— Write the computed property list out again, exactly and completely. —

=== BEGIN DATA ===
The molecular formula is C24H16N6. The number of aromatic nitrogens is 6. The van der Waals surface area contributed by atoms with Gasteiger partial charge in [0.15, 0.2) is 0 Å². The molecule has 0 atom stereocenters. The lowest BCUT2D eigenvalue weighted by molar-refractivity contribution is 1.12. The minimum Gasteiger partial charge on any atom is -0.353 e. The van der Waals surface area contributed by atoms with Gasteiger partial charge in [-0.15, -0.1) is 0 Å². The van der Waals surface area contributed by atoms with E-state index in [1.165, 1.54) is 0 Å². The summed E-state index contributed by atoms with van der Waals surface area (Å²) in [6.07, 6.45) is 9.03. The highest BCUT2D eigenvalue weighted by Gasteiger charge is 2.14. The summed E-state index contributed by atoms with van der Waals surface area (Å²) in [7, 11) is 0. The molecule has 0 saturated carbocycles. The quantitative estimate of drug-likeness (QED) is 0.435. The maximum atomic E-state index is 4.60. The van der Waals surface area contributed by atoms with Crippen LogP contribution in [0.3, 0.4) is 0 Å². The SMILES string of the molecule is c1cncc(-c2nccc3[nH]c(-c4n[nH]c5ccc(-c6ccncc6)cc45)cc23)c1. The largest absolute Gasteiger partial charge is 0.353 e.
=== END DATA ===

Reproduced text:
The molecular formula is C24H16N6. The number of aromatic nitrogens is 6. The van der Waals surface area contributed by atoms with Gasteiger partial charge in [0.15, 0.2) is 0 Å². The molecule has 0 atom stereocenters. The lowest BCUT2D eigenvalue weighted by molar-refractivity contribution is 1.12. The minimum Gasteiger partial charge on any atom is -0.353 e. The van der Waals surface area contributed by atoms with Gasteiger partial charge in [-0.15, -0.1) is 0 Å². The van der Waals surface area contributed by atoms with E-state index in [1.165, 1.54) is 0 Å². The summed E-state index contributed by atoms with van der Waals surface area (Å²) in [6.07, 6.45) is 9.03. The highest BCUT2D eigenvalue weighted by Gasteiger charge is 2.14. The summed E-state index contributed by atoms with van der Waals surface area (Å²) in [7, 11) is 0. The molecule has 0 saturated carbocycles. The quantitative estimate of drug-likeness (QED) is 0.435. The maximum atomic E-state index is 4.60. The van der Waals surface area contributed by atoms with Crippen LogP contribution in [0.3, 0.4) is 0 Å². The SMILES string of the molecule is c1cncc(-c2nccc3[nH]c(-c4n[nH]c5ccc(-c6ccncc6)cc45)cc23)c1. The largest absolute Gasteiger partial charge is 0.353 e.